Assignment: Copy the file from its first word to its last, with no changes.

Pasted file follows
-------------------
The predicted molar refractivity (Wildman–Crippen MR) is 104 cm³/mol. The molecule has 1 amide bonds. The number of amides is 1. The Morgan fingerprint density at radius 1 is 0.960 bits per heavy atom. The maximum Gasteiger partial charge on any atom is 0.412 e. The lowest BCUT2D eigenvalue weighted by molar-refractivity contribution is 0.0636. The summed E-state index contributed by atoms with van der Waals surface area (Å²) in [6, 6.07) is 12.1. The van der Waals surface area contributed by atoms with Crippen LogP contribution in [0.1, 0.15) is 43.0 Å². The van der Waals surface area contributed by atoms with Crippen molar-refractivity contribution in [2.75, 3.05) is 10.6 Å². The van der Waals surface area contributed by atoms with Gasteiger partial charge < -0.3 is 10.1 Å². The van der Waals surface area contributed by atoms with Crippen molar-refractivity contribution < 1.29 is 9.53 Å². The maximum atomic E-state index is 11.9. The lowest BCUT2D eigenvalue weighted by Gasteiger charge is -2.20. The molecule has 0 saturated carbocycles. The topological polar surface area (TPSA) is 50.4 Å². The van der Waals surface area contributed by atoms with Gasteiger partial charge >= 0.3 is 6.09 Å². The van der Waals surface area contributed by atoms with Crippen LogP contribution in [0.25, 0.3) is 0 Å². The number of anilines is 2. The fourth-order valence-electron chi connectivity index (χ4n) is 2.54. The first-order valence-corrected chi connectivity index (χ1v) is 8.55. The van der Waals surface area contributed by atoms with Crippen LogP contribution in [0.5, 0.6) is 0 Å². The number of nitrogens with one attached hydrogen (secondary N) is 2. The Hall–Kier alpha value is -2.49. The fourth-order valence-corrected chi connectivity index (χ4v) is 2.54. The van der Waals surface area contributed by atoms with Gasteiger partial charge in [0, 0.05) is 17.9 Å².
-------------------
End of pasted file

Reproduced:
The predicted molar refractivity (Wildman–Crippen MR) is 104 cm³/mol. The molecule has 1 amide bonds. The number of amides is 1. The Morgan fingerprint density at radius 1 is 0.960 bits per heavy atom. The maximum Gasteiger partial charge on any atom is 0.412 e. The lowest BCUT2D eigenvalue weighted by molar-refractivity contribution is 0.0636. The summed E-state index contributed by atoms with van der Waals surface area (Å²) in [6, 6.07) is 12.1. The van der Waals surface area contributed by atoms with Crippen LogP contribution in [0.1, 0.15) is 43.0 Å². The van der Waals surface area contributed by atoms with Crippen molar-refractivity contribution in [2.75, 3.05) is 10.6 Å². The van der Waals surface area contributed by atoms with Gasteiger partial charge < -0.3 is 10.1 Å². The van der Waals surface area contributed by atoms with Crippen molar-refractivity contribution < 1.29 is 9.53 Å². The maximum atomic E-state index is 11.9. The lowest BCUT2D eigenvalue weighted by Gasteiger charge is -2.20. The molecule has 0 saturated carbocycles. The topological polar surface area (TPSA) is 50.4 Å². The van der Waals surface area contributed by atoms with Gasteiger partial charge >= 0.3 is 6.09 Å². The van der Waals surface area contributed by atoms with Crippen LogP contribution in [0.25, 0.3) is 0 Å². The number of anilines is 2. The fourth-order valence-electron chi connectivity index (χ4n) is 2.54. The first-order valence-corrected chi connectivity index (χ1v) is 8.55. The van der Waals surface area contributed by atoms with Crippen LogP contribution in [0.5, 0.6) is 0 Å². The number of nitrogens with one attached hydrogen (secondary N) is 2. The Hall–Kier alpha value is -2.49. The fourth-order valence-corrected chi connectivity index (χ4v) is 2.54. The van der Waals surface area contributed by atoms with Gasteiger partial charge in [0, 0.05) is 17.9 Å².